The International Energy Agency (IEA) was founded in 1974 and deals with issues such as investments and electricity security, energy efficiency, air pollution and climate change.
A few days ago, the IEA published its report on the analysis and forecast of renewables until 2025.
Covid-19 and its spread have affected the growth of renewable energy, but have not stopped it, whereas the global economy, the investments and the energy consumption have slowed down. The report on renewables points out that wind, solar and hydropower have grown at the expense of bioenergy which has had a decline. According to the data, at the end of 2020 there will be a 7% increase in energy generated from renewable sources, whereas global energy demand will decline 5%. A lower economic activity will also lead to a drop in biofuels for transport (its production is expected to decline by 12% this year) and to a drop in demand for bioenergy for industries. In total, however, the demand for renewables will increase by 1%.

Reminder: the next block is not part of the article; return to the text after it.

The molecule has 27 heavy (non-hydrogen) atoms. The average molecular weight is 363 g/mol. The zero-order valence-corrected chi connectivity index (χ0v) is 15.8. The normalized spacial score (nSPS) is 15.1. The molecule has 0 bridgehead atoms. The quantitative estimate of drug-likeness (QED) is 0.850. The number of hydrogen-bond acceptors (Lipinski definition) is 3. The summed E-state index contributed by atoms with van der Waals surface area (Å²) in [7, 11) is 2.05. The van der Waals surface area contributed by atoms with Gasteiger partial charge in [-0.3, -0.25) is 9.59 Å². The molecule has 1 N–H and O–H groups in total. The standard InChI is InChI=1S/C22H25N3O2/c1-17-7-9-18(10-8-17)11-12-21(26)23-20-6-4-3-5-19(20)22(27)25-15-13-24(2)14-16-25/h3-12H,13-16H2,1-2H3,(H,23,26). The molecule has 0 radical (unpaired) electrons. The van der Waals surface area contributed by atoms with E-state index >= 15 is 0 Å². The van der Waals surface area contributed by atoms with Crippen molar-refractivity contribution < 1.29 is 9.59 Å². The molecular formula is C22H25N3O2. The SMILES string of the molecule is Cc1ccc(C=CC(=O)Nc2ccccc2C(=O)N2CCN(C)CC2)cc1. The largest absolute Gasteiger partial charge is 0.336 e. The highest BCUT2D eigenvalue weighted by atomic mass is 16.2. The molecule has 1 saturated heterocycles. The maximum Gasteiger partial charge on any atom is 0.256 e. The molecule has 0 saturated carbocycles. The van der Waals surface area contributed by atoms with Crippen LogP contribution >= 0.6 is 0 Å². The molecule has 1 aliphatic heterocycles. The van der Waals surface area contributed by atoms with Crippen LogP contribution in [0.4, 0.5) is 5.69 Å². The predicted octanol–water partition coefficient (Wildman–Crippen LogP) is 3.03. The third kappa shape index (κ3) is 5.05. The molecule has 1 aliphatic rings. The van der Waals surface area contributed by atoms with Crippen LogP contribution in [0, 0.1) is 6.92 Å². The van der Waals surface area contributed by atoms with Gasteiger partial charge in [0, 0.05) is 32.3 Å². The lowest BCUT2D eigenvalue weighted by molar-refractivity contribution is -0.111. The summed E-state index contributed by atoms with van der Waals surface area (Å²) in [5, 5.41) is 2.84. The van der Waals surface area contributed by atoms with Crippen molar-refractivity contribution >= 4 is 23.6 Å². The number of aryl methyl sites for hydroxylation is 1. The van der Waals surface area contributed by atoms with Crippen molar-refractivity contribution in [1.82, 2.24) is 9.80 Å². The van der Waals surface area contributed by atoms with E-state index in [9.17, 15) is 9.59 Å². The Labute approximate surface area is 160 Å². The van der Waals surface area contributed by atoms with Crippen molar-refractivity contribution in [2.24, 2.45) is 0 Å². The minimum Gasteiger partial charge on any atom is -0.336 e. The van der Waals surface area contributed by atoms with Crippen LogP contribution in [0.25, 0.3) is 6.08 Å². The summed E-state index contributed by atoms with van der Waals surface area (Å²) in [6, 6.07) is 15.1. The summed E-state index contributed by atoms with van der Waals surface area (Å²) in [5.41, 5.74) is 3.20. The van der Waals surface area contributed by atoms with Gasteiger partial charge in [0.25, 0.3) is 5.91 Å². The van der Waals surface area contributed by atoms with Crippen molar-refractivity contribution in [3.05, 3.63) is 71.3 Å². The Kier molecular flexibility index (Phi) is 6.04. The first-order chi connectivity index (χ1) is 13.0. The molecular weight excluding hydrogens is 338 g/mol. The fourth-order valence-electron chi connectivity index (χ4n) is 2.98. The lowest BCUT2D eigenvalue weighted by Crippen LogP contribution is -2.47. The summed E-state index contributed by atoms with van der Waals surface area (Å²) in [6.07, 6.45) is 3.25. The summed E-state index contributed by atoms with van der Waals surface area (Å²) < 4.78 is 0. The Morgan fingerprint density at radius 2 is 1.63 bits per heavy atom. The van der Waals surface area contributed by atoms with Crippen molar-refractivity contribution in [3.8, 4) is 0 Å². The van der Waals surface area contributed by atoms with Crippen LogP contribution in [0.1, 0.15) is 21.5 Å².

The policies of the states around the world play a fundamental role for the renewables sector. From January to October 2020, the European Union, China and India auctioned 15% more renewable energy capacity than in 2019. According to the report, in October 2020 the value of the shares of solar companies is more than doubled compared to December 2019. Statistics confirm that investors still have a strong interest in renewables. Even the United States, with their new president, could give a depth change to the energy future; Biden, compared to Trump’s choices, with his green policy expressed his purpose to focus on solar and wind power.
This year China and the United States will drive renewables capacity to a 4% increase, reaching nearly 200 GW.
The report also analyses the future changes in the renewables sector. The IEA forecasts that in 2021 India will become the largest contributor to the expansion of renewable energy.
By 2024, coal and gas will be surpassed by renewables that will become the world’s largest source of electricity and will be able to distribute one-third of the total electricity. As for offshore wind, it will represent one-fifth of the entire wind sector in 2025.
Powers such as China, Japan and South Korea have recently declared their intention to achieve net-zero emissions, China by 2060 while the other two countries by 2050. Their goal and that of other important markets will certainly lead to a faster spread of renewable energies.